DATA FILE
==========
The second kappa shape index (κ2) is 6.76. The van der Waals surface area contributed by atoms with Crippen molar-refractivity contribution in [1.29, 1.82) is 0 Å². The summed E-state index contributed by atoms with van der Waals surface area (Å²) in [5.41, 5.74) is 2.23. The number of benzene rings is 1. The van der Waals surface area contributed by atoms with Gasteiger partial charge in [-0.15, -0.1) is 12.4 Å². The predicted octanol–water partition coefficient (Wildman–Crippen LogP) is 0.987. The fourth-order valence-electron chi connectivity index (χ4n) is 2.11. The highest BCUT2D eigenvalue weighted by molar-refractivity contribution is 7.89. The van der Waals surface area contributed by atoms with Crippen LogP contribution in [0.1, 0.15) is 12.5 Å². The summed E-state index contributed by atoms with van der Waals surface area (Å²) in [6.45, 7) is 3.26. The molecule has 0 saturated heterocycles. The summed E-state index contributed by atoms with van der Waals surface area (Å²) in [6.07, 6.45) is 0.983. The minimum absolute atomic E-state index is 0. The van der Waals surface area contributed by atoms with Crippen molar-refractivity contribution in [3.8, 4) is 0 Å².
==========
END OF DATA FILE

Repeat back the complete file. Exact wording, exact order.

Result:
The second kappa shape index (κ2) is 6.76. The van der Waals surface area contributed by atoms with Crippen molar-refractivity contribution in [1.29, 1.82) is 0 Å². The summed E-state index contributed by atoms with van der Waals surface area (Å²) in [5.41, 5.74) is 2.23. The number of benzene rings is 1. The van der Waals surface area contributed by atoms with Gasteiger partial charge in [-0.15, -0.1) is 12.4 Å². The predicted octanol–water partition coefficient (Wildman–Crippen LogP) is 0.987. The fourth-order valence-electron chi connectivity index (χ4n) is 2.11. The highest BCUT2D eigenvalue weighted by molar-refractivity contribution is 7.89. The van der Waals surface area contributed by atoms with Crippen LogP contribution in [0.1, 0.15) is 12.5 Å². The summed E-state index contributed by atoms with van der Waals surface area (Å²) in [6.45, 7) is 3.26. The molecule has 0 saturated heterocycles. The summed E-state index contributed by atoms with van der Waals surface area (Å²) in [6.07, 6.45) is 0.983. The minimum absolute atomic E-state index is 0. The van der Waals surface area contributed by atoms with Crippen molar-refractivity contribution in [3.8, 4) is 0 Å².